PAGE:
During the last 2-3 decades science had made considerable progress in understanding the endocannabinoid system – the system in our bodies which uses our own naturally produced cannabinoid substances to control a wide variety of cellular processes. Recent research has also focussed how phytocannabinoids (cannabinoids derived from the cannabis plant) can be used in the treatment of numerous conditions such as chronic pain, depression, anxiety, epilepsy, multiple sclerosis and sleep disorders.
Although cannabis has shown some potential as a therapy in many of these areas, at present, there is insufficient scientific evidence for cannabis to be formally licenced as a therapy. Hence, it is regarded as an experimental medicinal product, and all prescriptions need to be approved by the regulator agency.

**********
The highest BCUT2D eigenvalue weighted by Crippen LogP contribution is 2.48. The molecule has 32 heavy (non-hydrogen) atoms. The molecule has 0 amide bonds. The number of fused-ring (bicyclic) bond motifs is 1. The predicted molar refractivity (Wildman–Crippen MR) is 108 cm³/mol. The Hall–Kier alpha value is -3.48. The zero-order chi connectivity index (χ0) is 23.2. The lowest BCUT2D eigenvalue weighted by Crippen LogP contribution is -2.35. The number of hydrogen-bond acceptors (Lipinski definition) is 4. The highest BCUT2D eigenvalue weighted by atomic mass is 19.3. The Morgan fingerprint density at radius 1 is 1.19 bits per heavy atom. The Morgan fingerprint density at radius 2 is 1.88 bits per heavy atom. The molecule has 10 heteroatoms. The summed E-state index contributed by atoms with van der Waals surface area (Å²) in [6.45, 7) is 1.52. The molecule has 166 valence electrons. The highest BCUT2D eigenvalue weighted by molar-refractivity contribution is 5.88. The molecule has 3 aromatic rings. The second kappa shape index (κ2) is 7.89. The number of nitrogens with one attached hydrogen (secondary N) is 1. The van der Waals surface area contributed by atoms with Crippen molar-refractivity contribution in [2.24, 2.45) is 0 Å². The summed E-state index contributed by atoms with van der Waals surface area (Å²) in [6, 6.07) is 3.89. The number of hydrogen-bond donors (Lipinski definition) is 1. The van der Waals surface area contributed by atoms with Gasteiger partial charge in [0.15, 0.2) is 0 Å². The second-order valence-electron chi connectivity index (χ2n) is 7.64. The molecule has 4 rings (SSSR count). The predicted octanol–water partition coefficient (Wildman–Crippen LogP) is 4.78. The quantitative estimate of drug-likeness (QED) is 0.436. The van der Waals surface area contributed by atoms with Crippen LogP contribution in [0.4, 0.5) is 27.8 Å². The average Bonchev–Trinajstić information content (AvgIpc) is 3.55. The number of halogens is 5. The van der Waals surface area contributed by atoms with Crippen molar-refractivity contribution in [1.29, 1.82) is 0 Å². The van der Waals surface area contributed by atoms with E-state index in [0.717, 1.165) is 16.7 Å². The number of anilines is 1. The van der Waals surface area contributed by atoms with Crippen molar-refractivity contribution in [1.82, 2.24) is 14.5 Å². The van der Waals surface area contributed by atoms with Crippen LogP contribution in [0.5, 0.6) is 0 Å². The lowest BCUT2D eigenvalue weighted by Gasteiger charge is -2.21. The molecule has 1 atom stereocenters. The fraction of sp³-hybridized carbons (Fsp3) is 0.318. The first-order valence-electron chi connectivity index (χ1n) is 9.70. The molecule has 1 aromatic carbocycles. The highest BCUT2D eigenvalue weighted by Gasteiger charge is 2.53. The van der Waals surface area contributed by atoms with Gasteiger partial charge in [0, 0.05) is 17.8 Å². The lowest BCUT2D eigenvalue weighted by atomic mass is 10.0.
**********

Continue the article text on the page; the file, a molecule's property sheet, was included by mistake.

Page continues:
The National Prescribing Service (NPS) produces a concise and informative guide to medicinal cannabis for consumers which is worth looking through. It outlines the conditions commonly treated with medicinal cannabis, the scientific evidence, dosing and side effects and explains the difference between medicinal cannabis and marijuana.